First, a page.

cheeseblab's Reviews > The Great American Novel

The Great American Novel by Philip Roth
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Apr 29, 12

Read from March 20 to April 10, 2012, read count: 4

Funny story about this book: a literal lifetime ago (1978ish, I'm thinking--I supposed I could dig up the postcard [what postcard? be patient, read on]) to confirm, but that doesn't seem like something I want to devote a Sunday hour to), when I was a graduate student in English at the University of Illinois, I taught, under the omnibus rubric of Literature and Experience (Engl 106--kinda scary how clearly I remember stuff from then when I often can't remember while walking upstairs why I needed to walk upstairs), a course titled Baseball in Literature.

Now Engl 106, which was meant as forum in which grad students could develop and exercise pedagogical creativity, had several strict requirements, two of which were that the course reading list had to include (1) literature from across the entire era of canonical writing in English and (2) literature from both sides of the Pond separating the two major-league canonical-writing-in-English countries.

This presented a bit of a challenge for my course, in that Beowulf is tough to present in terms of Grendel's mother coming in from the bullpen to face the lefty-swinging epic hero, and in fact, even later generations of English literati showed a marked indifference to the great American game. But I managed a sufficiently persuasive argument to win an exemption of those requirements and was able to teach my course for two semesters. Third time around--which was the maximum you could teach a single course anyway--the committee refused to be swayed, but that was OK; it was a much better course in theory than it ever was in practice, my classrooms mostly populated by jocks and jock manqués who assumed that any course titled Baseball in Literature would make few actual intellecutual demands.

But why all this matters is that while ordering books for the course, I discovered that this book was out of print, both in cloth and paper. I scrounged up as many used copies as I could find in this pre-Amazon Marketplace world, but that was only 4 or 5 toward a projected need of 30, so, being young and idealistic and bereft of appropriate borders, I thought, "Why not write the author?" He probably had a box or two of books in his basement, and if I wrote a charming enough letter offering to buy them, he'd probably just ship to me gratis, flattered to be invited into my classroom.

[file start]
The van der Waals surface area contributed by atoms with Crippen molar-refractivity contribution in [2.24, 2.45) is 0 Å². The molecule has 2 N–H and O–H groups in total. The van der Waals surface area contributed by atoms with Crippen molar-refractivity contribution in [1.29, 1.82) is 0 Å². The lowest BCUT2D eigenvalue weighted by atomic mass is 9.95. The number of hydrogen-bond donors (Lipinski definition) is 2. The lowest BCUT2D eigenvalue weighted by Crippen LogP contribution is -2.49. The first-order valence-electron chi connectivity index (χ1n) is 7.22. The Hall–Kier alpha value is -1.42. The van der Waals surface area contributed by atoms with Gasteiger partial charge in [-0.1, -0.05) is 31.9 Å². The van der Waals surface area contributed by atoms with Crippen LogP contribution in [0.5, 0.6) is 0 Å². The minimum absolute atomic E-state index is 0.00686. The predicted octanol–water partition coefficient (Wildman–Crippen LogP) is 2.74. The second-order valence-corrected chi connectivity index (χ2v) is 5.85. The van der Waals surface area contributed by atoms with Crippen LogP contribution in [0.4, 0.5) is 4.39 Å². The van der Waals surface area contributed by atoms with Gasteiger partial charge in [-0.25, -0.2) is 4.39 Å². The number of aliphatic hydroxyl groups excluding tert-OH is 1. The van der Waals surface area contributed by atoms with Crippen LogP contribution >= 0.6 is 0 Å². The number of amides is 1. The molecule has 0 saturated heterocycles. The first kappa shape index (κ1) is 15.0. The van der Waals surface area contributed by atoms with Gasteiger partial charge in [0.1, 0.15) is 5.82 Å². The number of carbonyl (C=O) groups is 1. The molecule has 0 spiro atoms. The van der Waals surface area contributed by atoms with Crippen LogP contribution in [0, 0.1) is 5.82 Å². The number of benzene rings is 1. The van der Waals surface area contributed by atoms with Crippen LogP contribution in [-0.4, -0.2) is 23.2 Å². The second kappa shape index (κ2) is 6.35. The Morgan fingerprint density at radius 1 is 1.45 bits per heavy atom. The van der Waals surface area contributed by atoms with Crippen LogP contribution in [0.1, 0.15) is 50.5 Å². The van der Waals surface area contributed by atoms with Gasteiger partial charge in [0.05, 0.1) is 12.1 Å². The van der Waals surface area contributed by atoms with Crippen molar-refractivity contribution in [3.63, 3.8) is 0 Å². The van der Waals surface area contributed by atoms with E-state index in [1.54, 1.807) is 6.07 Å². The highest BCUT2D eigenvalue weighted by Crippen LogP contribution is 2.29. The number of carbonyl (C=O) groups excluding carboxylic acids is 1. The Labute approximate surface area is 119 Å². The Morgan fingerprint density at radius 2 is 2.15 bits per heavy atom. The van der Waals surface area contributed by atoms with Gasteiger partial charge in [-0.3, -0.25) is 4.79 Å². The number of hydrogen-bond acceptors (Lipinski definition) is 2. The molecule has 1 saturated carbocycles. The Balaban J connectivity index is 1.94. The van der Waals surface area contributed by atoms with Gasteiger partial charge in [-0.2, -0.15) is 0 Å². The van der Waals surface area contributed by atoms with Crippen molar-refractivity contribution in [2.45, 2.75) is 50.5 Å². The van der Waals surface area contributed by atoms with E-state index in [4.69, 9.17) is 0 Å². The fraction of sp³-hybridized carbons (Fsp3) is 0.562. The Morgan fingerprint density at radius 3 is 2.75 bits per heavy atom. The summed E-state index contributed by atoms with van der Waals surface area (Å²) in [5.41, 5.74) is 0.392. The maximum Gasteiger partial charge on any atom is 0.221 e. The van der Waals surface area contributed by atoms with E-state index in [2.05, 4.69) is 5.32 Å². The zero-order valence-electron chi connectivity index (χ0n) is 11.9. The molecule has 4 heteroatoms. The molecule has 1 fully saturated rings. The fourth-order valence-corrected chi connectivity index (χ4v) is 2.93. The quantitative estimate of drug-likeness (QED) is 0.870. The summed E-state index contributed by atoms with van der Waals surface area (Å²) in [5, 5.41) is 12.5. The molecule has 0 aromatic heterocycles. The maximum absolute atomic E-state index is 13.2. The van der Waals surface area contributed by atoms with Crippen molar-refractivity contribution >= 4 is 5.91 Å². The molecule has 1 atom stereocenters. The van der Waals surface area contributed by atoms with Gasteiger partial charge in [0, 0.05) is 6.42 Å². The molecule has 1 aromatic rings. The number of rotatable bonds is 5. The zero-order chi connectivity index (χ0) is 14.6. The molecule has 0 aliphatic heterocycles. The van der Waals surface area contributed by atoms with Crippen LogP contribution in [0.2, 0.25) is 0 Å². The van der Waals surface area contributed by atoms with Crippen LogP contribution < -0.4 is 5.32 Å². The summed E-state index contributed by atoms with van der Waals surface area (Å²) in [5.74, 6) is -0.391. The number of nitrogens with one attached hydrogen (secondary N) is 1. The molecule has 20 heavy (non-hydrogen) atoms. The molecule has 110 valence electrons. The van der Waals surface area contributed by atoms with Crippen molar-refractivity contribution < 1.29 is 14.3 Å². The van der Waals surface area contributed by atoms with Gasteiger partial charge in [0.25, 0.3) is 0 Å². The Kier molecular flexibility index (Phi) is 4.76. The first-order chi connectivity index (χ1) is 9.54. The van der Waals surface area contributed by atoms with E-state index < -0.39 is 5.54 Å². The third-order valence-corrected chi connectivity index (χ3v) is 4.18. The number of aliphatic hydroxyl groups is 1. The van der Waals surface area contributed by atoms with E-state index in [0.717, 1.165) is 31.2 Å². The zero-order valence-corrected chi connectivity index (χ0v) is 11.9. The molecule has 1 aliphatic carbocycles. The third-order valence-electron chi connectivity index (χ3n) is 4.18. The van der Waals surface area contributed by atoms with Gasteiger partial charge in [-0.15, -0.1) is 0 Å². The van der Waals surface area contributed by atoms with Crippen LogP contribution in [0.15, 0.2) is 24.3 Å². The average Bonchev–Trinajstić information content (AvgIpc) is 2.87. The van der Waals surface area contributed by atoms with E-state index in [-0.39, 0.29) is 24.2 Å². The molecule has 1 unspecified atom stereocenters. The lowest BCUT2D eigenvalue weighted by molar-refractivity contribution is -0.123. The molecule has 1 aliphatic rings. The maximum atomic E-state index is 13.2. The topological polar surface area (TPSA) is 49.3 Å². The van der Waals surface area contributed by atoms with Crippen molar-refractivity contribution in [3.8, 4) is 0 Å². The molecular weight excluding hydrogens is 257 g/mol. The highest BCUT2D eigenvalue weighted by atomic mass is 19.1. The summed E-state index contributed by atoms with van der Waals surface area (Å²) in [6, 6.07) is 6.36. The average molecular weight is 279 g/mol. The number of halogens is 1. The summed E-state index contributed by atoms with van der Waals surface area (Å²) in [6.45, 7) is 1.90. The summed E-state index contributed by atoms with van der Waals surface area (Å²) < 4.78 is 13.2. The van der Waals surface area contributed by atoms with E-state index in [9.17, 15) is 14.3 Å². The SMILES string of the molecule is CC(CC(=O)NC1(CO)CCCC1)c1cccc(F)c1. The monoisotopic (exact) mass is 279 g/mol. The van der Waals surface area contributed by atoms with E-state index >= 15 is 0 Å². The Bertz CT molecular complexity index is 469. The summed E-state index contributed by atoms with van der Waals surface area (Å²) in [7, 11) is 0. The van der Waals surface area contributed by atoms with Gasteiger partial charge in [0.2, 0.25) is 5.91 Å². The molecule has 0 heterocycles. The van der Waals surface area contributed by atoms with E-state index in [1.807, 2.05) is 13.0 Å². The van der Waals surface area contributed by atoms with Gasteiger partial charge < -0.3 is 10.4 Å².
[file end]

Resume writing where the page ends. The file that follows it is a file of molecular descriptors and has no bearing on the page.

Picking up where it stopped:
I guess I must have written via his publisher; I certainly had no idea that he lived in faraway Cornwall, Connecticut, but that's where the gracious typed postcard was postmarked. Unfortunately, he couldn't help me, not, in fact, having any extra copies lying around; he had not, in fact, realized that the book was o.o.p., and while he did not exactly express gratitude for that information, I got the distinct impression that as soon as he dropped my card in the mail, he intended to phone his agent and/or editor.

So anyway, that's one of my youthful academician's brushes with greatness, along with the rejection letter from PMLA that included the reader's report by litcrit deity Wayne C. Booth, who remarked that while my essay was completely wrongheaded (that part was between the lines, but the next was explicit), he respected the author. I joked that I was going to have a T-shirt made with the legend RESPECTED BY WAYNE C. BOOTH.

But about the novel. Well, I'm inordinately fond of it, in part because it's sort of about baseball, in part for the extraliterary reasons outlined above, but my recollection of it was that it wasn't really very good, and nothing in this reading changed that assessment. I had, in fact, forgotten how drearily draggy the final third or so of the book is, Roth seeming to have run out of any notion what direction might make sense to take it--sort of like the final innings of a game when your team is down 11-2 and is just trying to get to 27 outs without anyone getting hurt. Still, baseball and literature fans have to be eternal optimists, else what's the point? So read it, really--what could it hurt?

Oh, by the way, a coda to the funny story: though I did acquire maybe 5 copies of the book, having my students circulate the copies & read and report on selected chapters, when I began my Roth project, I found that rather than having deaccessioned all but one copy, I had none at all. Which was part of my inspiration to get a New Haven Free Library card, whose copy of the 3rd volume of the Library of America's collection of Roth I actually read this from.
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